# Harmonic Functions

*The Great Soviet Encyclopedia*(1979). It might be outdated or ideologically biased.

## Harmonic Functions

functions of *n* variables (*n*≤2) that are continuous over some domain together with their partial derivatives of the first and second orders and that satisfy Laplace’s differential equation in this domain:

In many problems of physics and mechanics concerned with the state of a portion of space, which depends on the position of a point but not on time (equilibrium, steady-state motion, and so on), the corresponding state is represented by a harmonic function of the point’s coordinates. For example, the potential of the gravitational forces in a region that contains no attracting masses and the potential of a constant electrical field in a region containing no electrical charges are harmonic functions. The potential of the velocities of a steady-state irrotational motion of an incompressible fluid, the temperature of a body under conditions of a steady-state heat distribution, and the bending of a membrane stretched over an arbitrary contour that is completely nonplanar (the membrane’s weight is ignored) are also harmonic functions.

Harmonic functions of three variables (the coordinates of a point) are the most important for use in physics and mechanics. In a particular case, when the region of space is bounded by a cylindrical surface whose generatrices are parallel—for example, the *z* axes—the phenomenon under investigation proceeds in the same manner in any plane perpendicular to the generatrices (it does not depend on the *z* coordinate), the corresponding harmonic functions of three variables are converted into harmonic functions of two variables, *x* and *y*. The latter are closely related to the analytic functions *f*(ξ) of a complex variable ξ = *x* + *iy*. Each harmonic function of *x* and *y* is a real or imaginary part of some function *f*(ξ), and conversely, the real and imaginary parts of any analytic function are harmonic functions of *x* and *y*. For example, *x*^{2} − *y*^{2} and 2 *xy*, being the real and imaginary parts of the function ξ^{2} = *x*^{2} − *y*^{2} + 2 *ixy*, are harmonic functions. The major problems of the theory of harmonic functions are boundary-value problems, in which it is necessary to find a harmonic function within a region using data concerning the behavior of the function on the boundary of the region. An example is the Dirichlet problem, in which a harmonic function is sought from its values on the region’s boundary points (for example, the determination of the temperature within a body from its surface temperature, which is maintained in such a way that it depends on position but not on time, or the determination of the form of a membrane from the form of the contour over which it is stretched). There is also the Neumann problem, in which a harmonic function is sought from the value of its normal derivative, which is specified on the boundary of a region (for example, the determination of the temperature within a body from the temperature gradient on its surface, or the determination of the potential of the motion of an incompressible fluid around a solid object, based on the fact that the normal components of the velocities of the particles of fluid that adjoin the object’s surface coincide with the specified normal components of the velocities of points on the surface).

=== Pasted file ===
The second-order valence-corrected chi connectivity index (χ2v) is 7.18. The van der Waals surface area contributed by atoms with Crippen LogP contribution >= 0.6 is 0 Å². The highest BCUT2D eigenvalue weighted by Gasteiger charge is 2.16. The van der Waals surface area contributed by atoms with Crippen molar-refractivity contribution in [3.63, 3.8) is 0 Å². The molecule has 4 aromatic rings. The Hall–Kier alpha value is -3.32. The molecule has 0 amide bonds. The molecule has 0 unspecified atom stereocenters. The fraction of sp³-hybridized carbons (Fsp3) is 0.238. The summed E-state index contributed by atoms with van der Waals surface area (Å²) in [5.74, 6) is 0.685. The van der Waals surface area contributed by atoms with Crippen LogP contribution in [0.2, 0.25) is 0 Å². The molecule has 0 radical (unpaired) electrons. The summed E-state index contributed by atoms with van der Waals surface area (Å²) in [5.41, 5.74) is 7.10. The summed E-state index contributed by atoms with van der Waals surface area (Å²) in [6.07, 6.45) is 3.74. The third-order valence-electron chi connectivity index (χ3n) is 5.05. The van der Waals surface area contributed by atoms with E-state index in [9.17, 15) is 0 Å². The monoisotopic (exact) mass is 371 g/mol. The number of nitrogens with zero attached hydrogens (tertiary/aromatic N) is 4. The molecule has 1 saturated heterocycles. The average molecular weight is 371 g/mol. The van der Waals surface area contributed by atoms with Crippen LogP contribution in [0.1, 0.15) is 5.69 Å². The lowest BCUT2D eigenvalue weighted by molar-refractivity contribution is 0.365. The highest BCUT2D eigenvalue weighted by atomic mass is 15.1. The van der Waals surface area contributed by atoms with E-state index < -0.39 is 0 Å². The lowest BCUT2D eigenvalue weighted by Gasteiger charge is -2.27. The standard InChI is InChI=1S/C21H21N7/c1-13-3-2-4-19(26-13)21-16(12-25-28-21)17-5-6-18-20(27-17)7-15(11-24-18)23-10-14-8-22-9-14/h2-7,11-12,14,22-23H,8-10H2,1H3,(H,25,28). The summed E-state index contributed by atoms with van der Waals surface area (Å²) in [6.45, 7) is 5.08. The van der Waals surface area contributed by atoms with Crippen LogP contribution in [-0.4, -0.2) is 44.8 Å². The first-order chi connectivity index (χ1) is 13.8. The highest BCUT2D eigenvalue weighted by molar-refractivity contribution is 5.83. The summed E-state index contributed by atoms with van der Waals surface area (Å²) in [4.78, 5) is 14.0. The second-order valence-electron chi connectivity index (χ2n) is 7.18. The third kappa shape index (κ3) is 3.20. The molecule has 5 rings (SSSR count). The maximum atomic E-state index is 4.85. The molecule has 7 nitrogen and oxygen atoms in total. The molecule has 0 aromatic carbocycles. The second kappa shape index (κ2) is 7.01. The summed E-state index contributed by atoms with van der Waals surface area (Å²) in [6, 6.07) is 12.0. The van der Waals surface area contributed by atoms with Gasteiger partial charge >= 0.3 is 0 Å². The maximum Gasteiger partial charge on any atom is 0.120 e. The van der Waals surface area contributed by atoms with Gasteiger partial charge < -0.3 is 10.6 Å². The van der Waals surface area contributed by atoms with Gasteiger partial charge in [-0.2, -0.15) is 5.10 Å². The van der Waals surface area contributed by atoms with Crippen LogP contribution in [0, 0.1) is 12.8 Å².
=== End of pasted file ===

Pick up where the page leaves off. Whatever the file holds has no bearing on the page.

Various methods of great theoretical value have been developed to solve the Dirichlet, Neumann, and other boundary-value problems of the theory of harmonic functions. Known methods include, for the Dirichlet problem, the alternating method (Schwartz’s method), the sweeping-out method (Poincaré’s method), the method of integral equations (Fredholm’s method), and the method of upper and lower functions (Perron’s method). In considering boundary-value problems for regions of a general form, important problems arise concerning the conditions of existence of solutions and the stability of solutions for small variations of the region’s boundary. These problems are the topic of the work of M. V. Keldysh, M. A. Lavrent’ev, and other contemporary Soviet mathematicians. Numerical methods of solving boundary-value problems have been developed for use in physics and technology.

### REFERENCES

Keldysh, M. V. “O razreshimosti i ustoichivosti zadachi Dirikhle.”*Uspekhi matematicheskikh nauk*, 1940, issue 8.

Sretenskii, L. N.

*Teoriia n’iutonovskogo potentsiala*. Moscow-Leningrad, 1946.

Smirnov, V. I.

*Kurs vysshei matematiki*, 3rd ed., vol. 4. Moscow, 1957.

Petrovskii, I. G.

*Lektsii ob uravneniiakh s chastnymi proizvodnymi*, 3rd ed. Moscow, 1961.

A. I. MARKUSHEVICH